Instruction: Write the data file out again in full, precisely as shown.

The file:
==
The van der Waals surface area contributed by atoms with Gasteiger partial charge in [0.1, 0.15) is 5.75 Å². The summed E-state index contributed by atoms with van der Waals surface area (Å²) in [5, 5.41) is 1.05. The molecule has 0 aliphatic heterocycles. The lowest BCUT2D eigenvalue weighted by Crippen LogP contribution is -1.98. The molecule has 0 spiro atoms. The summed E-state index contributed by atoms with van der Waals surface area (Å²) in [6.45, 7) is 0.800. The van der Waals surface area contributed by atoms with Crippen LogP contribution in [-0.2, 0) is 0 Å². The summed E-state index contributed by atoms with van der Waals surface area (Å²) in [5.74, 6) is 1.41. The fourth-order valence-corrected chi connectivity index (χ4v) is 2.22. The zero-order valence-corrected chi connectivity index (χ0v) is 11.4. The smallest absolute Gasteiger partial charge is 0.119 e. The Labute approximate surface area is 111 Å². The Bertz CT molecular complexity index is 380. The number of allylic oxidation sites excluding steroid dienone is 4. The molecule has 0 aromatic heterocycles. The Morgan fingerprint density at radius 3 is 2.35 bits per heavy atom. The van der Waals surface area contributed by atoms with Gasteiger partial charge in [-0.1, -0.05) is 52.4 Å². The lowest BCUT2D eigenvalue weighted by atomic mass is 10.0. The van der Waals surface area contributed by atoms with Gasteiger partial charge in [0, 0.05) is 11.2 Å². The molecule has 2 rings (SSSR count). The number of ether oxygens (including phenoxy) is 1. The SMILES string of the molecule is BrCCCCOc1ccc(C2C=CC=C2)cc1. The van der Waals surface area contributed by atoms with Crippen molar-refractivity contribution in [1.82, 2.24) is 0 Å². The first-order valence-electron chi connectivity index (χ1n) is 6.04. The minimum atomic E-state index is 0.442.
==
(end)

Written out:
The van der Waals surface area contributed by atoms with Gasteiger partial charge in [0.1, 0.15) is 5.75 Å². The summed E-state index contributed by atoms with van der Waals surface area (Å²) in [5, 5.41) is 1.05. The molecule has 0 aliphatic heterocycles. The lowest BCUT2D eigenvalue weighted by Crippen LogP contribution is -1.98. The molecule has 0 spiro atoms. The summed E-state index contributed by atoms with van der Waals surface area (Å²) in [6.45, 7) is 0.800. The van der Waals surface area contributed by atoms with Crippen LogP contribution in [-0.2, 0) is 0 Å². The summed E-state index contributed by atoms with van der Waals surface area (Å²) in [5.74, 6) is 1.41. The fourth-order valence-corrected chi connectivity index (χ4v) is 2.22. The zero-order valence-corrected chi connectivity index (χ0v) is 11.4. The smallest absolute Gasteiger partial charge is 0.119 e. The Labute approximate surface area is 111 Å². The Bertz CT molecular complexity index is 380. The number of allylic oxidation sites excluding steroid dienone is 4. The molecule has 0 aromatic heterocycles. The Morgan fingerprint density at radius 3 is 2.35 bits per heavy atom. The van der Waals surface area contributed by atoms with Gasteiger partial charge in [-0.1, -0.05) is 52.4 Å². The lowest BCUT2D eigenvalue weighted by atomic mass is 10.0. The van der Waals surface area contributed by atoms with Gasteiger partial charge in [0, 0.05) is 11.2 Å². The molecule has 2 rings (SSSR count). The number of ether oxygens (including phenoxy) is 1. The SMILES string of the molecule is BrCCCCOc1ccc(C2C=CC=C2)cc1. The van der Waals surface area contributed by atoms with Crippen molar-refractivity contribution in [1.82, 2.24) is 0 Å². The first-order valence-electron chi connectivity index (χ1n) is 6.04. The minimum atomic E-state index is 0.442.